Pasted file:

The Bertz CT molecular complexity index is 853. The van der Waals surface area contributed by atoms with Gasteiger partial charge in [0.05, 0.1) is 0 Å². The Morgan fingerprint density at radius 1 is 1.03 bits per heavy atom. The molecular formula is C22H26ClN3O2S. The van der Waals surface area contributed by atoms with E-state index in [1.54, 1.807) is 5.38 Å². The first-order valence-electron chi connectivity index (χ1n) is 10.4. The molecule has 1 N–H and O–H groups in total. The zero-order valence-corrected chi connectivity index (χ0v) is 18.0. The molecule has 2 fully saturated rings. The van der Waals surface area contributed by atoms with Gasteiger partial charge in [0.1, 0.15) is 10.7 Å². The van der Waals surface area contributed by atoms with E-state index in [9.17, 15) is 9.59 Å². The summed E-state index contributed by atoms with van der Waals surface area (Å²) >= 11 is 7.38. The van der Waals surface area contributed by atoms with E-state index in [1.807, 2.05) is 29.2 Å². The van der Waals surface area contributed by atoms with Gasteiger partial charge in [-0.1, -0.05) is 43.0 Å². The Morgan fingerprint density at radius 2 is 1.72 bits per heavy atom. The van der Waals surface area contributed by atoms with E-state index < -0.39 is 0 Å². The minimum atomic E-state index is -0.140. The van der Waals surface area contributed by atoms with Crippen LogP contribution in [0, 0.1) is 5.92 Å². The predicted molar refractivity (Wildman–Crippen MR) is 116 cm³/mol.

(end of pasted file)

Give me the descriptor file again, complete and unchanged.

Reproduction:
The Bertz CT molecular complexity index is 853. The van der Waals surface area contributed by atoms with Gasteiger partial charge in [0.05, 0.1) is 0 Å². The Morgan fingerprint density at radius 1 is 1.03 bits per heavy atom. The molecular formula is C22H26ClN3O2S. The van der Waals surface area contributed by atoms with E-state index in [1.54, 1.807) is 5.38 Å². The first-order valence-electron chi connectivity index (χ1n) is 10.4. The molecule has 1 N–H and O–H groups in total. The zero-order valence-corrected chi connectivity index (χ0v) is 18.0. The molecule has 2 fully saturated rings. The van der Waals surface area contributed by atoms with Gasteiger partial charge in [0.1, 0.15) is 10.7 Å². The van der Waals surface area contributed by atoms with E-state index in [9.17, 15) is 9.59 Å². The summed E-state index contributed by atoms with van der Waals surface area (Å²) >= 11 is 7.38. The van der Waals surface area contributed by atoms with E-state index in [1.807, 2.05) is 29.2 Å². The van der Waals surface area contributed by atoms with Gasteiger partial charge in [-0.1, -0.05) is 43.0 Å². The Morgan fingerprint density at radius 2 is 1.72 bits per heavy atom. The van der Waals surface area contributed by atoms with E-state index < -0.39 is 0 Å². The minimum atomic E-state index is -0.140. The van der Waals surface area contributed by atoms with Crippen LogP contribution in [0, 0.1) is 5.92 Å². The predicted molar refractivity (Wildman–Crippen MR) is 116 cm³/mol.